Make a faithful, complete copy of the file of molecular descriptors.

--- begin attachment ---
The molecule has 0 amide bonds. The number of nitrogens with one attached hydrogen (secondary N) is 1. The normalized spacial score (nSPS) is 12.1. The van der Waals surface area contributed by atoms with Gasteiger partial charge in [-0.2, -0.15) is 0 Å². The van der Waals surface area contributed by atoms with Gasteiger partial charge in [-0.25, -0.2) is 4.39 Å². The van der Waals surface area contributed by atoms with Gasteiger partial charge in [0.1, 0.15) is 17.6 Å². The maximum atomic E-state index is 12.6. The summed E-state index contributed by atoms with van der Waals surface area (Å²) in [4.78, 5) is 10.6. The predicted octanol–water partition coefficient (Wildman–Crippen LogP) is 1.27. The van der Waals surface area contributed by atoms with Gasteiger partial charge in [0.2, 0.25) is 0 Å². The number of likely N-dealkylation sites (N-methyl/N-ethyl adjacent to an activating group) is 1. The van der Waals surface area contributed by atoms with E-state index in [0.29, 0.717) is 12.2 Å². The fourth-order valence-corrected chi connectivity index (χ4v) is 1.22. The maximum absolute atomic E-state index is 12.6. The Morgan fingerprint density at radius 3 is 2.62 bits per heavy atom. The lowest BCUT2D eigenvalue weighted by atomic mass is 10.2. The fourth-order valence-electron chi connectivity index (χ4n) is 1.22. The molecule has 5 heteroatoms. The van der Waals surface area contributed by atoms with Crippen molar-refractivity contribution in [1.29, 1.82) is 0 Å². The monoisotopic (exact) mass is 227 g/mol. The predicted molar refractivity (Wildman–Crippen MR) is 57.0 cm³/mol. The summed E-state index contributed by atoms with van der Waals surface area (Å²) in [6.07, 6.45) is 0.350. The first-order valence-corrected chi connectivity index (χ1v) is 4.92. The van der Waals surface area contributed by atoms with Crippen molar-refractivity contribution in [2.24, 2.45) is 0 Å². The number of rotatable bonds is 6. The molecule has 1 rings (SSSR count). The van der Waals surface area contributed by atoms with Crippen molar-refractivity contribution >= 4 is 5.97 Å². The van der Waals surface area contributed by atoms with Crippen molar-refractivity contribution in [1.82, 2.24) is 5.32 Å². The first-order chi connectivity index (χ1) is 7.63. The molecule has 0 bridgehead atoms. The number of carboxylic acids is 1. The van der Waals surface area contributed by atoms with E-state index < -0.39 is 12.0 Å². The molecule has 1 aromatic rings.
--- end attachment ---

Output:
The molecule has 0 amide bonds. The number of nitrogens with one attached hydrogen (secondary N) is 1. The normalized spacial score (nSPS) is 12.1. The van der Waals surface area contributed by atoms with Gasteiger partial charge in [-0.2, -0.15) is 0 Å². The van der Waals surface area contributed by atoms with Gasteiger partial charge in [-0.25, -0.2) is 4.39 Å². The van der Waals surface area contributed by atoms with Gasteiger partial charge in [0.1, 0.15) is 17.6 Å². The maximum atomic E-state index is 12.6. The summed E-state index contributed by atoms with van der Waals surface area (Å²) in [4.78, 5) is 10.6. The predicted octanol–water partition coefficient (Wildman–Crippen LogP) is 1.27. The van der Waals surface area contributed by atoms with Gasteiger partial charge in [0.2, 0.25) is 0 Å². The number of likely N-dealkylation sites (N-methyl/N-ethyl adjacent to an activating group) is 1. The van der Waals surface area contributed by atoms with E-state index in [0.29, 0.717) is 12.2 Å². The fourth-order valence-corrected chi connectivity index (χ4v) is 1.22. The maximum absolute atomic E-state index is 12.6. The Morgan fingerprint density at radius 3 is 2.62 bits per heavy atom. The lowest BCUT2D eigenvalue weighted by atomic mass is 10.2. The fourth-order valence-electron chi connectivity index (χ4n) is 1.22. The molecule has 5 heteroatoms. The van der Waals surface area contributed by atoms with Crippen molar-refractivity contribution in [1.29, 1.82) is 0 Å². The monoisotopic (exact) mass is 227 g/mol. The predicted molar refractivity (Wildman–Crippen MR) is 57.0 cm³/mol. The summed E-state index contributed by atoms with van der Waals surface area (Å²) in [6.07, 6.45) is 0.350. The first-order valence-corrected chi connectivity index (χ1v) is 4.92. The van der Waals surface area contributed by atoms with Crippen molar-refractivity contribution in [2.24, 2.45) is 0 Å². The number of rotatable bonds is 6. The molecule has 1 rings (SSSR count). The van der Waals surface area contributed by atoms with Crippen molar-refractivity contribution >= 4 is 5.97 Å². The van der Waals surface area contributed by atoms with Crippen molar-refractivity contribution in [1.82, 2.24) is 5.32 Å². The first-order chi connectivity index (χ1) is 7.63. The molecule has 0 bridgehead atoms. The number of carboxylic acids is 1. The van der Waals surface area contributed by atoms with E-state index < -0.39 is 12.0 Å². The molecule has 1 aromatic rings.